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Let’s Cook Together: Smothered Okra With Shrimp

Since we all have been cooking a lot at home lately, you may feel like you are running out of ideas of what to make. We will try to give you some cooking ideas to try in your kitchen. Since okra, a southern staple, is in season right now, we decided to make Smothered Okra with Shrimp.

What You Need For Smothered Okra With Shrimp

1 tbsp. vegetable oil
3/4 cup diced onion
1 tbsp. Mulate’s Cajun Seasoning
1 tsp. kosher salt
2 lb. cut okra
10 oz. can Ro-Tel diced tomatoes
1 cup sodium reduced chicken broth
1 lb. 21/25 count shrimp, peeled and deveined
Cooked white rice

How It’s Done

In a large pot, heat oil over medium heat. Saute onions for 5-10 minutes, or until softened. Mix in Mulate’s Cajun Seasoning, salt, okra, tomatoes and broth. Bring to a simmer then reduce heat to low. Simmer, covered, for 45 minutes stirring occasionally. If the okra begins to stick, add water a little at a time and scrape the bottom of the pot. Add the shrimp and cook for 5-8 minutes, or until pink. Serve as is or over rice. Serves 6-8.

If you liked the Smothered Okra With Shrimp recipe and are looking for more great ideas, get Mulate’s new cookbook: “Let’s Party At Mulate’s”.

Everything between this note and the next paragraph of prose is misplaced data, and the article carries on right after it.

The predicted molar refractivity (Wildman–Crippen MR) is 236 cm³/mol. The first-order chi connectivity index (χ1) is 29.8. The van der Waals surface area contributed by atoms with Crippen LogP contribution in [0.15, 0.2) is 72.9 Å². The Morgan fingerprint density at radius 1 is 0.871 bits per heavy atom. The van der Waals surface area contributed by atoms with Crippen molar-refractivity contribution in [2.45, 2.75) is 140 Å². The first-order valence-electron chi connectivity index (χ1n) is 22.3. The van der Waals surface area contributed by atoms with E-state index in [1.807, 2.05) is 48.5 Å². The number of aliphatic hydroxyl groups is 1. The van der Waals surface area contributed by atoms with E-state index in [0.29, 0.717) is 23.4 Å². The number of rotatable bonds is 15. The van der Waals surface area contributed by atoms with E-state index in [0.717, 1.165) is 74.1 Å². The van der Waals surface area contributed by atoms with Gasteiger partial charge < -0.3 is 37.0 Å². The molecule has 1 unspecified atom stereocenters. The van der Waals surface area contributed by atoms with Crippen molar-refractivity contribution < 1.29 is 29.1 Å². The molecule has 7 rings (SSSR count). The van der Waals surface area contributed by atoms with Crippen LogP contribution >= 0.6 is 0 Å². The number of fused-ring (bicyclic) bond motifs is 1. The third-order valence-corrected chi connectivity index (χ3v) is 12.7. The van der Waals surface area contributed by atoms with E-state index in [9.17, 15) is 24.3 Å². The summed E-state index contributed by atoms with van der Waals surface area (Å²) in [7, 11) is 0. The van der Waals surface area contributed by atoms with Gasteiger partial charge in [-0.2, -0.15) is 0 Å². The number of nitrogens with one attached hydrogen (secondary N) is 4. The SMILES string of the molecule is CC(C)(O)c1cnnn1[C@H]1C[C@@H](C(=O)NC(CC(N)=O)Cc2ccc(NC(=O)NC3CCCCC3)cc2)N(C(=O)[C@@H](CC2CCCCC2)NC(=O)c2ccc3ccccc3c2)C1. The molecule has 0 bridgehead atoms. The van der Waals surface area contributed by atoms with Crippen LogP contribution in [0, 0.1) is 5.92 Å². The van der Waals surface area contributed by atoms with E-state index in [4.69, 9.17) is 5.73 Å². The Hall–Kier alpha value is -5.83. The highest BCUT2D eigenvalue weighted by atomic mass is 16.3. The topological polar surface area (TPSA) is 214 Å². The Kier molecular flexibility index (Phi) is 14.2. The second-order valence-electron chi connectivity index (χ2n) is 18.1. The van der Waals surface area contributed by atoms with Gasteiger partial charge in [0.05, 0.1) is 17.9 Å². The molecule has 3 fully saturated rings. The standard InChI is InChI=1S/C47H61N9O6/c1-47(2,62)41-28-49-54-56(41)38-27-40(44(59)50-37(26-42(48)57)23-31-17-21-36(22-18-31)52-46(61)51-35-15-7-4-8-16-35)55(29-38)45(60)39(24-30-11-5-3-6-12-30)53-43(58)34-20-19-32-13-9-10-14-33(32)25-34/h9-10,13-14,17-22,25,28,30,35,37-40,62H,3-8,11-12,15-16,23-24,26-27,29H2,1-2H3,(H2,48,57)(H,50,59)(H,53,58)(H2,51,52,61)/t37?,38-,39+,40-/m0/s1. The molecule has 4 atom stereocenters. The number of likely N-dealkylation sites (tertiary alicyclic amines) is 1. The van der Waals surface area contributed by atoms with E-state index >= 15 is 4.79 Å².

The cookbook was written by Monique Boutte Christina, the daughter of Mulate’s founder, Kerry Boutte. Her daughter, Renee Grace Christina, interviewed her grandfather, before writing the foreword. The cookbook consists of easy-to-follow recipes, just like Smothered Okra With Shrimp.

Smothered Okra

About Mulate’s

Mulate’s is known as The Original Cajun Restaurant™, famous for preserving and celebrating the food, music and culture found in the small towns and along the bayous of south Louisiana. But the restaurant that prides itself on being true to its roots would never have opened its doors if owner Kerry Boutté hadn’t ventured out of Cajun Country and into restaurants and dance halls of New Orleans, Houston and even Europe.

In 1980, he opened Mulate’s in a small, nondescript building in Breaux Bridge, not far from his hometown. His staff consisted of one cook, two waitresses and himself-more than enough to serve the two customers who came through the door the first day. The first month netted three thousand dollars in gross sales, but Boutté knew word would spread. He stuck to his goal of serving authentic Cajun food with consistent quality.

There is a lot to learn about Mulate’s, so just stop in and experience the original Cajun restaurant.

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